Hu P, Qian W, Liu B, Pichan C, Chen Z (2016) Molecular interactions between gold nanoparticles and model cell membranes: a study of nanoparticle surface charge effect. J Phys Chem C 120(39):22718–22729
Mironava T, Hadjiargyrou M, Simon M, Jurukovski V, Rafailovich MH (2010) Gold nanoparticles cellular toxicity and recovery: effect of size, concentration, and exposure time. Nanotoxicology 4(1):120–137
Xia Q, Li H, Liu Y, Zhang S, Feng Q, Xiao K (2017) The effect of particle size on the genotoxicity of gold nanoparticles. J Biomed Mater Res A 105(3):710–719
Barua S, Rege K (2009) Cancer cell phenotype dependent differential intracellular trafficking of unconjugated quantum dots. Small 5(3):370–376
Joris F, Manshian BB, Peynshaert K, De Smedt SC, Braeckmans K, Soenen SJ (2013) Assessing nanoparticle toxicity in cell-based assays: influence of cell culture parameters and optimized models for bridging the in vitro–––in vivo gap. Chem Soc Rev 42(21):8339–8359
Almeida JPM, Chen AL, Foster A, Drezek R (2011) In vivo biodistribution of nanoparticles. Nanomedicine 6(5):815–835
Nel AE, Mädler L, Velegol D, Xia T, Hoek EM, Somasundaran P, Klaessig F, Castranova V, Thompson M (2009) Understanding biophysicochemical interactions at the nano-bio interface. Nat Mater 8:543–557
Volle CB, Ferguson MA, Aidala KE, Spain EM, Núñez ME (2008) Quantitative changes in the elasticity and adhesive properties of Escherichia coli ZK1056 prey cells during predation by Bdellovibrio bacteriovorus 109 J. Langmuir 24:8102–8110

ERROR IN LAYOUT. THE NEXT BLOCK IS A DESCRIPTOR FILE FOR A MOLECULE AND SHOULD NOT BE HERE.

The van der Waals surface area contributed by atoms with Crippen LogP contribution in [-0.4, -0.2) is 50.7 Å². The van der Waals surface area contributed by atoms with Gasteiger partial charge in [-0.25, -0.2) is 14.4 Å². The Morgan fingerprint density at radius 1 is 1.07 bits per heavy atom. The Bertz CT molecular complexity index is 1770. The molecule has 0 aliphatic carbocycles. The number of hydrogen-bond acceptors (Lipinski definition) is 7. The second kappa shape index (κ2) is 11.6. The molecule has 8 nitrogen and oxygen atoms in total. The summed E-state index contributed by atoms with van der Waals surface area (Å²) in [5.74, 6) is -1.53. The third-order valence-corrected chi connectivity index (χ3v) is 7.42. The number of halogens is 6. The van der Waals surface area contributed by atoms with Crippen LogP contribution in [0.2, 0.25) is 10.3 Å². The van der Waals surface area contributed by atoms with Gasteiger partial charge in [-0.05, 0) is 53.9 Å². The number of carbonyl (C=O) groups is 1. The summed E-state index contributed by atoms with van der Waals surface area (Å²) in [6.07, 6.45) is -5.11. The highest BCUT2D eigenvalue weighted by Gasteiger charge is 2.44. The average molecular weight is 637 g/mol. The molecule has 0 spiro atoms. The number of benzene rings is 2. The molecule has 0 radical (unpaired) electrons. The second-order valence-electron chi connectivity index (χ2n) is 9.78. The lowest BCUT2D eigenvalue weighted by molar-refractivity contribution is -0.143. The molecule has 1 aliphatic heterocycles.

Derfus AM, Chan WCW, Bhatia SN (2004) Intracellular delivery of quantum dots for live cell labeling and organelle tracking. Adv Mater 16(12):961–966
Pan Y, Leifert A, Ruau D, Neuss S, Bornemann J, Schmid G, Brandau W, Simon U, Jahnen-Dechent W (2009) Gold nanoparticles of diameter 1.4 nm trigger necrosis by oxidative stress and mitochondrial damage. Small 5:2067–2076
Zujur D, Kanke K, Lichtler AC et al (2017) Three-dimensional system enabling the maintenance and direct differentiation of pluripotent stem cells under defined conditions. Sci Adv 3:e1602875
Petrenko Y, Sykova E, Kubionova S (2017) The therapeutic potential of three-dimentional multupotent mesenchymal stromal cell spheroids. Stem Cell Res Ther 8:94. doi:10.1186/s13287-017-0558-6
Huang R-FS, Wei Y-J, Inbaraj BS, Chen B-H (2015) Inhibition of colon cancer cell growth by nanoemulsion caring gold nanoparticles and lycopene. Int J Nanomedicine 10:2823–2846
Sodestjerna E, Johansson F, Klefbohm B et al (2013) Gold and silver nanoparticles affect the growth characteristics of human embryonic neural precursor cells. PLoS One 8(3):e58211
Mackey MA, Saira F, Mahmoud MA, El-Sayed MA (2013) Inducing cancer cell death by targeting its nucleus: solid gold nanospheres versus hollow gold nanocages. Bioconjug Chem 24(6):897–906
Gérard C, Goldbeter A (2014) The balance between cell cycle arrest and cell proliferation: control by the extracellular matrix and by contact inhibition. Interface Focus. doi:10.1098/rsfs.2013.0075
Schkie S, Mazur K, Bintig W, Ngezahayo A (2010) Cell cycle dependent regulation of gap junction coupling and apoptosis in GFSHR-17 granulosa cells. JBiomedical Science Endineering 3:884–891
Zhang S, Li J, Lykotrafitis G, G. B, Suresh S. (2009) Size-dependant endocytosis of nanoparticles. Adv Mater 21:419–424
We are deeply grateful to Dr. L.A. Dykman, who kindly provided us with gold nanoparticles and their characterization.
The authors declare that they have no competing interests.
Springer Nature remains neutral with regard to jurisdictional claims in published maps and institutional affiliations.